But MAnley, this concept is not a new one but one that flows from the OT as I explained above. And I would venture to answer your first question with a YES those in the outward Covenantal family are PHYSICALLY of Christ's bloodline. Is the one you baptize always born again inwardly? no, so then you have the same alleged problem the baptist accuse us of having when baptizing our infants and/or children. Sure I know what you guys are going to say "well we can only go by thier public profession" and how does that solve the problem? It doesn't. But in the Presbyterian Covenantal model we can answer that really quickly as noted by all the posts, lol. Remember Not all Israel is Israel for both in the OT and NT.




So by this your saying that the children in the covenant are His SPIRITUAL children=believers who have accepted the Gospel, right?




But Manley, again this begs the question of who is this spiritual family that has these spiritual infants? Do you know for sure who these people are? I don't think any credo or paedo can make such a claim. SO allow me to restate what you just asserted, it would go like this...

"We credos believe in baptizing PROFESSING infants but not really sure if they are or not but do anyways, PROFESSING SPIRITUAL infants that in reality might really still be in the womb of sin. OUTWARD PHYSICAL PROFESSIN Christians."

THat is the reality sir of a baptistic creed.

I apologized in my last post for some confusion. I've had to write most of this in a big hurry. I never ever meant for anyone to think I was saying the NT has a spiritual covenant and OT fleshly. The covenants of grace and works have both existed in the OT and NT.

Coo


Responding to your last statement---Of course. It isn't denied that we may fail to always only baptize the elect. I've never heard a Baptist say otherwise. That doesn't change my argument. I don't claim any kind of perfection for anyone when it comes to baptizing 100% saved people. I'm arguing against the paedo interpretation of the covenant equivalence of circumcision to baptism. Mine is a defence not a pure offence. My argument previous to your statement examines an OT description of those IN the NC. They are all regenerate. There is NO NC for the unregenerate (infants or anyone else).

So then there is was no outward Israel/Israel and an inward Israel/Remnant of Israel in the OC?

Thats not what I'm saying at all. In fact that was one point I was trying to make before. What I'm saying is there is no outward and inward distinctions in the new covenant. Accordng to Jeremiah the new is regeneration and unbreakable. Thats what makes it superior to the OC. The OC was broken but the new is unbreakable and there is therefore no outward Israel. Baptism is again not the covenant but a symbol.
 

Roldan

Puritan Board Junior
I just came back from presbytery so I read your post. There are some issues then that I would like to address concerning breakable covenants and circumcision vs baptism and all that but I want to articulate it better than I can right now because I'm exhausted with all the questions that were posed to the four candidates that were examined today. Two of them coming out of the Reformed Baptist crew HAHA!!! They finally came to the true Reformation, naw just kidding but I'll be back :cool:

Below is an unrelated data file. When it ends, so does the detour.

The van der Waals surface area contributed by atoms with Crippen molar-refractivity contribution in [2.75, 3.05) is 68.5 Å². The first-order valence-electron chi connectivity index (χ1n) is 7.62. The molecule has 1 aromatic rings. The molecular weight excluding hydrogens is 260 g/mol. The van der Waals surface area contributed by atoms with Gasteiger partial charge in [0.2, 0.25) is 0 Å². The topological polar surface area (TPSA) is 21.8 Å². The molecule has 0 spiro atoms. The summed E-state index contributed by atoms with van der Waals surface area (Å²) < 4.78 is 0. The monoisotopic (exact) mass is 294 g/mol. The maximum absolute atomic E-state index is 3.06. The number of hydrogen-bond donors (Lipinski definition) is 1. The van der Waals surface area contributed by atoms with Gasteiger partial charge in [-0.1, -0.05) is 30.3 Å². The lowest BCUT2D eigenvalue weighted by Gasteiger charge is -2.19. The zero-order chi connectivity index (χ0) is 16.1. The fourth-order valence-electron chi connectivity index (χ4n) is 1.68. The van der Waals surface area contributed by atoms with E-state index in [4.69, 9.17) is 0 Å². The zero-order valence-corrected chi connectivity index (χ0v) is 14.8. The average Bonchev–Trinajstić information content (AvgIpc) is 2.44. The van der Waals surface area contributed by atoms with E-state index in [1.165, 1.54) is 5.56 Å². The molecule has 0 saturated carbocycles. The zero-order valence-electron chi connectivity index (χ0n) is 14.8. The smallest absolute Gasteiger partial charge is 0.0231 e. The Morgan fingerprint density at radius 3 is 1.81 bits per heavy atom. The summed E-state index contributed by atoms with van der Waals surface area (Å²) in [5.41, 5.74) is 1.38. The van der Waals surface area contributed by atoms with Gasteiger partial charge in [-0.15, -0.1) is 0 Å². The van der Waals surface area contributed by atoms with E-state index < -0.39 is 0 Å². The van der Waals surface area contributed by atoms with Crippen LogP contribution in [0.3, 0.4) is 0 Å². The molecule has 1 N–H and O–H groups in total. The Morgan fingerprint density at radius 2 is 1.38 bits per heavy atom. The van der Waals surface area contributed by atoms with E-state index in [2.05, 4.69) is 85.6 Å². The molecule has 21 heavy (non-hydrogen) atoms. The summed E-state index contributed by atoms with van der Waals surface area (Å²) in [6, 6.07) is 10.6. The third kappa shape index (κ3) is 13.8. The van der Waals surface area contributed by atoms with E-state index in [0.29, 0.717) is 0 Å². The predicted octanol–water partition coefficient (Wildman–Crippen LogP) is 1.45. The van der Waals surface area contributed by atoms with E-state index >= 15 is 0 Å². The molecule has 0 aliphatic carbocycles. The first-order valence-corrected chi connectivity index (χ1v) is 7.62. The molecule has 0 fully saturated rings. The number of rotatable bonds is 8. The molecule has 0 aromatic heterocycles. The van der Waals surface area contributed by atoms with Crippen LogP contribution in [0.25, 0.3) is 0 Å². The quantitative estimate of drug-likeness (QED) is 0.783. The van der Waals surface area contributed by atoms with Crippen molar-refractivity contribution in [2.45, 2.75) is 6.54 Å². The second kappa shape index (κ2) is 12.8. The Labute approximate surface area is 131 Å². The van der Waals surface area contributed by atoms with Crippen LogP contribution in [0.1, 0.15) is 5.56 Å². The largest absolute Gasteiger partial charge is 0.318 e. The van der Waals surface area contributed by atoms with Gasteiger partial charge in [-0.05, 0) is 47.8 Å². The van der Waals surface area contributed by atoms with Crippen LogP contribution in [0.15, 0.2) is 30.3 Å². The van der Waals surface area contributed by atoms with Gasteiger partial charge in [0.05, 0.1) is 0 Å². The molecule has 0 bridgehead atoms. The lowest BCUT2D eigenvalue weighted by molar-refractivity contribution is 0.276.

tcalbrecht

Puritan Board Junior
The core issue is taking the external signs of the OC and trying to make them comepletely congruent with the new. Though inwardly both covenants express the same spirit outwardly there are clear differences. The very ideal of the NC is that it can't be broken. The application that is given by paedo-baptists is under the assumption that the NC like the OC can be broken. The infant who is baptized may "break the covenant" like many circumcized Jews did in the OC. This is not possible according to the text in Jeremiah 31.

Jeremiah 31:31-34 "'The time is coming,' declares the LORD, 'when I will make a new covenant with the house of Israel and with the house of Judah. It will not be like the covenant I made with their forefathers when I took them by the hand to lead them out of Egypt, because they broke my covenant, though I was a husband to them,' declares the LORD. 'This is the covenant I will make with the house of Israel after that time,' declares the LORD. 'I will put my law in their minds and write it on their hearts. I will be their God, and they will be my people. No longer will a man teach his neighbor, or a man his brother, saying, "Know the LORD," because they will all know me, from the least of them to the greatest,' declares the LORD. 'For I will forgive their wickedness and will remember their sins no more.'".

The NC is being given because the OC was broken. The NC (clearly seen here) cannot be broken (since this is the solution to the OC breakability). This passage is clearly speaking of regeneration. "I will put my law on their minds and write it on their hearts", "I will be their God, and they will be my people", "they will ALL know Me" "I will forgive their wickedness and will remember their sins no more". This is a discription of the NC and clearly describes regeneration. The forgiveness of sins is the result of being in this NC. Do baptized infants of believing parents have automatic forgiveness? I know you don't believe that. The NC is for the regenerate and belief is certainly the first fruit of regeneration which equals believers baptism as far as I can see.

Manley,

A couple things quickly.